Fr. Laurence Freeman OSB is currently the worldwide leader of the World Community for Christian Meditation.  He was born in England in 1951 where he was educated by the Benedictines and studied English Literature at New College, Oxford University. Before entering monastic life, he had experience with the United Nations in New York, banking and journalism. 

In the monastery, his spiritual teacher was Fr. John Main. He helped Fr. John establish the first Christian Meditation Centre in London. At the invitation of the Archbishop of Montreal, in 1977, he accompanied Fr. John to establish a Benedictine community of monks and laypeople dedicated to the practice and teaching of Christian meditation. Fr. Laurence studied theology at the Universite de Montreal and at McGill University. He made his solemn monastic profession in 1979 and was ordained to the priesthood in 1980.  After the death of John Main in 1982, he continued the work of teaching meditation that had already begun, and to develop a global community.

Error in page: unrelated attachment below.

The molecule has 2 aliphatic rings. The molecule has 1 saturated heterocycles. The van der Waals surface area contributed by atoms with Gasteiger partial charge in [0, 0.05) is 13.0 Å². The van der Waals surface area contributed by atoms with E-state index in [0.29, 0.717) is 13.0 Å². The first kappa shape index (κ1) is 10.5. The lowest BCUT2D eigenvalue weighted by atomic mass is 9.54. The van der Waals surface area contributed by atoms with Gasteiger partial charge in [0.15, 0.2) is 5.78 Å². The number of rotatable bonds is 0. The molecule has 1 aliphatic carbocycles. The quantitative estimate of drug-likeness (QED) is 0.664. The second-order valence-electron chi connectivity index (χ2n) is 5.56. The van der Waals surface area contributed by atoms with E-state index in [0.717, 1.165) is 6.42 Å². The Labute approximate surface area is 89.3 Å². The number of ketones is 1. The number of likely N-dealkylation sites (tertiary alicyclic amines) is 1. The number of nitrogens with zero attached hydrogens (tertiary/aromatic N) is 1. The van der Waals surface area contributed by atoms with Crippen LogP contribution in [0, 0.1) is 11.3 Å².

In 1991, Fr Laurence returned to England to establish the International Centre of the World Community for Christian Meditation, with groups now present in more than a hundred countries and which has become a 'monastery without walls', as Fr. John envisioned it.  As Director,  he travels and teaches widely, and is the author of a number of books, among others: Jesus the Teacher Within,  Light Within, A Short Span of Days and The Selfless Self.
My mind races during meditation. I don't think I'm the type to benefit from silent meditation